Monday, July 5, 2010

The game is on

The clock started ticking for the thrilling and unpredictable drama of the race for the prime ministerial post the very minute Madhav Kumar Nepal put down his papers. Along with the usual contenders of major political parties, the bosses of fringe parties too have thrown their hat in the ring. Given the level of hatred that the Indian establishment harbors against Pushpa Kamal Dahal, it is very unlikely that he will end up having the job once again. The leader of the largest party in the parliament is all but out of the race. Dahal is a victim of his own unwarranted shrewdness. By now, he must have realized that even in a gullible nation, there is a limit to which you can exploit populism and stoke ultra-nationalism to get to power.

India would have no problem letting the Maoist party head the government if Dahal made way for Dr Baburam Bhattarai. The work to make that happen has been underway for a while now. India’s proxies in Nepal have been openly promoting the idea of Bhattarai as prime minister. The Tarai-based Madhesi parties have come out openly in favor of Bhattarai. Recently, Brikhesh Chandra Lal of Tarai-Madhes Democratic Party went to the extent of saying that Bhattarai was the only capable candidate in the Maoist party to head the government. The change of heart in favor of Bhattarai is not a coincidence. It is a part of a greater design of the Indian establishment to bring about virtual split in the Maoist party. The Maoist party at its current form is too big for India to dictate and its proxies in Nepal to compete with. Indians calling the shot truly believe that the only way to break the Maoist party is by promoting Bhattarai and making him compromise on contentious issues like integration of Maoist combatants.

Given the intra-party feud in the Nepali Congress (NC) and its antagonistic posture against the Maoist party, there is a huge possibility that Jhalanath Khanal might emerge as a consensus candidate for the prime minister’s post. Having Khanal as prime minister has its own pros and cons. It may temporary halt the migration of CPN-UML cadres to the Maoist party and delay the defection of the likes of Bamdev Gautam. In other words, having him as a prime minister may delay the surge of the political left in Nepal. The longevity of the government under Khanal will be greater than that of anyone from the NC. This is mainly because the Constituent Assembly members from the UML will not support the NC government for long even if it materializes. The chances of the NC heading the government are very slim at this point of time. Given the fact that even the likes of Krishna Prasad Sitaula and Shekhar Koirala, both of whom once openly boasted about bringing the Maoists over ground, have now become weary about the Maoists’ intentions, there is very little reason for the Maoists to support NC to form a government. If they cannot head the government, they want someone who favors them. Or else they had no reason to persist on getting rid of Madhav Nepal.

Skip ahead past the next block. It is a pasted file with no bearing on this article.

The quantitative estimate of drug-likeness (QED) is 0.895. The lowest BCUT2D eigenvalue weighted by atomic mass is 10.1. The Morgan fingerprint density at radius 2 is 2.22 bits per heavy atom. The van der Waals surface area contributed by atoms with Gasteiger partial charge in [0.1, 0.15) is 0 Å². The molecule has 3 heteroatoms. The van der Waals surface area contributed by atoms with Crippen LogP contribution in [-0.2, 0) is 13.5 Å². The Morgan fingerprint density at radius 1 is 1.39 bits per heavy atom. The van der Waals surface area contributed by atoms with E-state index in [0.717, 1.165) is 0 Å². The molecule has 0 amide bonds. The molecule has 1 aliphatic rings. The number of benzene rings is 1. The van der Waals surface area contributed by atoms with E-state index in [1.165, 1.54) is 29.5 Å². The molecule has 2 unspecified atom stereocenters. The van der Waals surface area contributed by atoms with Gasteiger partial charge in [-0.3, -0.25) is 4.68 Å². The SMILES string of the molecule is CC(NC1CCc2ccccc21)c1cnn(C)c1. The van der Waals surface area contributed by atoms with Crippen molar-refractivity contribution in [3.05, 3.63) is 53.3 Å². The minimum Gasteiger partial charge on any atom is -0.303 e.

The danger associated with Khanal’s ascendancy to power is that he is too tilted toward the left. If you look at Khanal’s views on crucial issues and his relationship with Dahal and other Maoist leaders, it becomes quite evident that there is not much of a difference between him and the top-level Maoist ideologues. Additionally, Khanal flip-flops too. At this point in time, we need someone who can tactfully deal with the Maoists on the issue of integration of combatants, pressurize them to return seized properties, demobilize Young Communist League’s paramilitary structure, and crush criminal activities under ethnic cover. We need someone who can deliver on the aforementioned fronts and still have enough political capital to spend on the constitution-making process. Given Khanal’s cozy relationship with the Maoist party, his emergence as a compromise candidate may help solve the existing political stalemate but will be of no use when it comes to mainstreaming the Maoists. The mainstreaming of the Maoists is crucial because unless that happens, the desire to have a republican order of their liking will remain alive and kicking.

Madhav Nepal’s government failed on all possible fronts. It could not work well with the opposition party, failed miserably to maintain law and order, and was fiscally irresponsible. But Nepal must be given credit for not heeding to Maoists’ coercion. He did not heed to Maoist threat of indefinite strike, which the Maoists were forced to withdraw because of the lack of popular support. Nepal might have gotten the directives from international players to not get coerced by the Maoists but it takes some courage to stand the heat. We all know how capable the Maoists are in extracting concessions from gullible personalities. The late Girija Prasad Koirala’s post-2006 stint as prime minister is a classic example. At this juncture, the country needs a strong but tactical prime minister to effectively deal with the Maoists. We need someone who can adopt a carrot-and-stick approach required to tame the Maoists and take the constitution-drafting process forward at the same time. By now, even the eternal optimists must have realized how misguided the process of achieving peace through the appeasement of the Maoists has been.

None of the claimants for the premiership have the required political will and capital to deliver on all fronts. There is no evidence whatsoever to believe that the new government will last longer than the one it replaces. But the resignation of Madhav Nepal has opened up a space for political compromise. It has once again given chance to Nepali politicians to come together and solve the problems confronting the nation. Nepali people would feel lucky even if some of the contentious issues are resolved.


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